For Whom The Quad Bell Tower Tolls

Somewhere in one of the dusty conference rooms at Castle Gormogon, the Mandarin and the Czar met to discuss higher education. Of the great many things discussed, we concluded that higher education as we know it could be on considerably borrowed time.

The Czar remembers his days at college, discussing with Father Фёдор Изгрунмицков Ялголпин about such popular majors as Alchemy, Feudal Management, Hagiological Sciences, and Witchcraft and Gender Studies.

Thousands, if not millions, of colleges and universities are dumping students out onto the streets with no discernible or desirable job skills. The Czar will be the first to concede that higher education is not an employment training institute, but basically economic reality kicks in for these graduates.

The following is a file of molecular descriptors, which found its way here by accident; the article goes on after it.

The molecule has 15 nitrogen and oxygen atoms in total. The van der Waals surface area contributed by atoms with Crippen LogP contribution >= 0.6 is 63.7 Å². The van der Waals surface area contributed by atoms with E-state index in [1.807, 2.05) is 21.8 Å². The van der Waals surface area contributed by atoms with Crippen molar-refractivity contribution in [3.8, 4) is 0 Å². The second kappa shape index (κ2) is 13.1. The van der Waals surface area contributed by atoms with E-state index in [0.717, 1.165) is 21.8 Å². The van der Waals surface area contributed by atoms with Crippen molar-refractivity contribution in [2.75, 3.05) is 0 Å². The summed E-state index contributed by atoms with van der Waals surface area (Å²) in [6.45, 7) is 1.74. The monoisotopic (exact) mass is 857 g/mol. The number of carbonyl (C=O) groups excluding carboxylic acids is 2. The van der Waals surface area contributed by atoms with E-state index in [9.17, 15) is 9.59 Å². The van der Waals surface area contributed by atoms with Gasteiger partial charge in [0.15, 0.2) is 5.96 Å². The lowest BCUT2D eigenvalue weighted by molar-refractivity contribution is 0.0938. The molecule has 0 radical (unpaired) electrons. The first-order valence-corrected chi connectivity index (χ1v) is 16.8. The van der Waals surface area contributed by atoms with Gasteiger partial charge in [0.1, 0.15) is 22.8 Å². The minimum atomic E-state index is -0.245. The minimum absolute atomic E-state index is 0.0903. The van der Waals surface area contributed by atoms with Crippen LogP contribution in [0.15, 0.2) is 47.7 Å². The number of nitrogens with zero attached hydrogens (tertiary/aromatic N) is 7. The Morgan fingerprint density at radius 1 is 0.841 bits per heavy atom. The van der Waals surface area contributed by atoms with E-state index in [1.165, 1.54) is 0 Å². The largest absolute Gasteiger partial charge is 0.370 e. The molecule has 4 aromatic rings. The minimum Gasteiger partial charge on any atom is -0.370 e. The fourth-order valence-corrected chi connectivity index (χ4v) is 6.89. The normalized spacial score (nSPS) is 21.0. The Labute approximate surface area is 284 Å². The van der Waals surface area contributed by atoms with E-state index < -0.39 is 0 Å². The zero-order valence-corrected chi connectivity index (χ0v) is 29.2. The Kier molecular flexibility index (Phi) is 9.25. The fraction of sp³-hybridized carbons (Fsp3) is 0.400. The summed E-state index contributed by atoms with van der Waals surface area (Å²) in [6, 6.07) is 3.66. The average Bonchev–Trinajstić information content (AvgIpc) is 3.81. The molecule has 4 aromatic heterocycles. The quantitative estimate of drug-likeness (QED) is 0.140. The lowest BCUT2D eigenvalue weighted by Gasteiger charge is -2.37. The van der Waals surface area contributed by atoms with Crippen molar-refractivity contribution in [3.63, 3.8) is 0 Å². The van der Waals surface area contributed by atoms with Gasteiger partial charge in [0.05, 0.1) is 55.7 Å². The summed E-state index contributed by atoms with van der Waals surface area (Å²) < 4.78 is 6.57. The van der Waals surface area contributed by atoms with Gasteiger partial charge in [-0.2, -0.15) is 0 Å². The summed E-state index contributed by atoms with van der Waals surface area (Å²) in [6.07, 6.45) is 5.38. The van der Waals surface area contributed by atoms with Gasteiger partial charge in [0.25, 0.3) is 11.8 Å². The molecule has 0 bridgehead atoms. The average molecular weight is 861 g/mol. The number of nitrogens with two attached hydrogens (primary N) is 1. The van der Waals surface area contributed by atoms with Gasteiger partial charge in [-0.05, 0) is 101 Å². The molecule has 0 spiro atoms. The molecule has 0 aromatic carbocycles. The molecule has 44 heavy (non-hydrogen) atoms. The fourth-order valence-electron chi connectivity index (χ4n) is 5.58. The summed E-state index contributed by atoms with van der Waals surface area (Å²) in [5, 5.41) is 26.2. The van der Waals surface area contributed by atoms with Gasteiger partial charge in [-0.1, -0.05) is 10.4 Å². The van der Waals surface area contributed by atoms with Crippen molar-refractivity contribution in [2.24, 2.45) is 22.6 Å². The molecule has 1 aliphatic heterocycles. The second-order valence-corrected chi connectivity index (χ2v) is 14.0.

An example: a student majors in Women’s Studies, currently found at a hundred schools. She (or he) graduates magna cum laude and discovers… no one is hiring women’s studies majors right now. Week after week, month after month, no offers. Eventually she (or, one supposes, he) winds up working part-time in retail until a full-time position opens up. Five years later, she (or even he) winds up managing a mall store.

Eventually, like all Ponzi schemes, the ones lowest on the totem get the pole. You can peruse the web pages of any number of universities and colleges and read ludicrous majors.

But criticizing the utility of liberal arts degrees is old hat; the flip side of the coin is not much better: schools are churning out science majors and business majors as well to no advantage. A BS in Chemistry with a great GPA is discovering no one is returning his or her calls either: the one entry-level position has been filled by an MS in Chemistry with four published papers and a managed a four-year research project. That sort of thing is happening.